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A few post doctoral positions are available in the field of attosecond physics.

Attosecond dynamics of optoelectronic systems

The goal of the project is to overcome the femtosecond time-scale bottleneck and get direct information on the early stages of electron and charge transfer generated by visible and ultraviolet light absorption on organic optoelectronic systems, by extending the tools of attosecond science beyond the state of the art.

The objective is to provide clear-cut movies of electron and charge transfer processes with unprecedented time resolution and with the ultimate goal of engineering the molecular response to optimize the light driven processes leading to the desired opto-electronic behaviour.

The research activity is within an ERC-funded project: ERC Synergy Grant “TOMATTO – The ultimate time scale in organic molecular opto-electronics, the attosecond,” based on the synergic work of three research teams led by Prof. Mauro Nisoli (Politecnico di Milano), Prof. Fernando Martín (IMDEA and Universidad Autonoma de Madrid) and Prof. Nazario Martín (Universidad Complutense de Madrid).

→  Details about this position can be found HERE.



The PhD thesis will be hosted by Politecnico di Milano. They typically last for 3 years with possible starting in November, February and May. Applications need to be submitted enough in advance (typically a bit more than two months). The positions currently open are:

Attosecond dynamics in solids: from bulk to advanced 2D materials

Attosecond spectroscopy of solids is still in its infancy and its application to advanced materials is far from being trivial. Within this PhD thesis the Candidate will have to extend the known approaches to unconventional materials combining different pump-probe techniques with static measurements at synchrotron facilities. The main goal is to study exciton dynamics in 2D materials like transition-metal dichalcogenides. The candidate will also take part in the construction of the new polarization-invariant attosecond beamline. This position is funded by the ERC StG project AUDACE:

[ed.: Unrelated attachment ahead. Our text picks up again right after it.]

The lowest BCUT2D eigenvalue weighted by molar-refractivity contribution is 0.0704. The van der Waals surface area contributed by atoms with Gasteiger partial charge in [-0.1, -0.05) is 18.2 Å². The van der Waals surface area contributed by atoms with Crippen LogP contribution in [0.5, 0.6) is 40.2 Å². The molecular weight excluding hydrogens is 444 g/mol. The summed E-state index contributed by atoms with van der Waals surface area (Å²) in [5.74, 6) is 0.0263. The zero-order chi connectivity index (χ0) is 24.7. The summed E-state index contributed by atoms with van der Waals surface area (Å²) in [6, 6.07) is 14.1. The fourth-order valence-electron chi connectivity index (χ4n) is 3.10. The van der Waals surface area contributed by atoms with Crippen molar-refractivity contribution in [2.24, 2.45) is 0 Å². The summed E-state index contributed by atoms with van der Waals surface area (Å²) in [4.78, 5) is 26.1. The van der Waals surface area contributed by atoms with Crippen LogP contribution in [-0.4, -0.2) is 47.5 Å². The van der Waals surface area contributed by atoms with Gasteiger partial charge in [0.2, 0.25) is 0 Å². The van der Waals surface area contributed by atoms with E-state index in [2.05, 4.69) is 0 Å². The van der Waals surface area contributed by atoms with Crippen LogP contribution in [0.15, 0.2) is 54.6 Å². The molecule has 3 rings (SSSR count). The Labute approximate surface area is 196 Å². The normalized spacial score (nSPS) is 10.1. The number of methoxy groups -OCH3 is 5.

Circularly polarized attosecond pulses

The possibility to generate extreme-ultraviolet pulses with circular polarization and sub-fs time duration is at the frontier of Attosecond Science, enabling important and unprecedented applications. In the framework of this PhD work, the Candidate will have to investigate and implement different generation schemes for attosecond pulses of arbitrary polarization. After this, the candidate will employ these pulses to study ultrafast magnetic properties in solids where the underling physical mechanisms are poorly understood. This position is funded by the ERC StG project AUDACE:


We are looking for motivated master students to work in the following topics :
(further details can be found by clicking on the title)

Attosecond electron dynamics: from atoms to bio-relevant molecules
The temporal resolution provided by XUV attosecond pulses (1 as= 10-18 s) allows one to follow the electron dynamics in matter. The research activity at the basis of the thesis work is focused on the investigation of the ultrafast electron dynamics occurring in atoms and bio-relevant molecules.

Attosecond dynamics in solids: from bulk to advanced 2D materials
After the initial development in gas phase, attosecond spectroscopy techniques are now ready for application to condensed targets where fundamental physics questions related to the coherent response during light-matter interaction still remain unanswered.  In order to answer them, we need a probe capable to interview the sample with sub-femtosecond time resolution. Attosecond extreme-ultraviolet pulses represent the perfect tool to reach this goal.

Ultrafast UV-XUV spectroscopy: towards a complete study of DNA sub-units
DNA absorbs strongly photons in the harmful UV range (200-300 nm), which can potentially induced a photo-damage of the base sequence.  Nevertheless, the vast majority of excitations do not trigger photoreactions because the excess of energy after UV excitation is efficiently dissipated by DNA on ultrafast time scales (e.g. tens of femtoseconds for the nucleobases). This thesis is focused on the development of an innovative UV beamline to track the fundamental physical processes in DNA subunits occurring in the first few femtoseconds after UV excitation.

For applications, please contact:

Prof. Mauro Nisoli
+39 02 2399 6167

Dr. Matteo Lucchini
+39 02 2399 6591

Dr. Rocío Borrego-Varillas
+39 02 2399 6581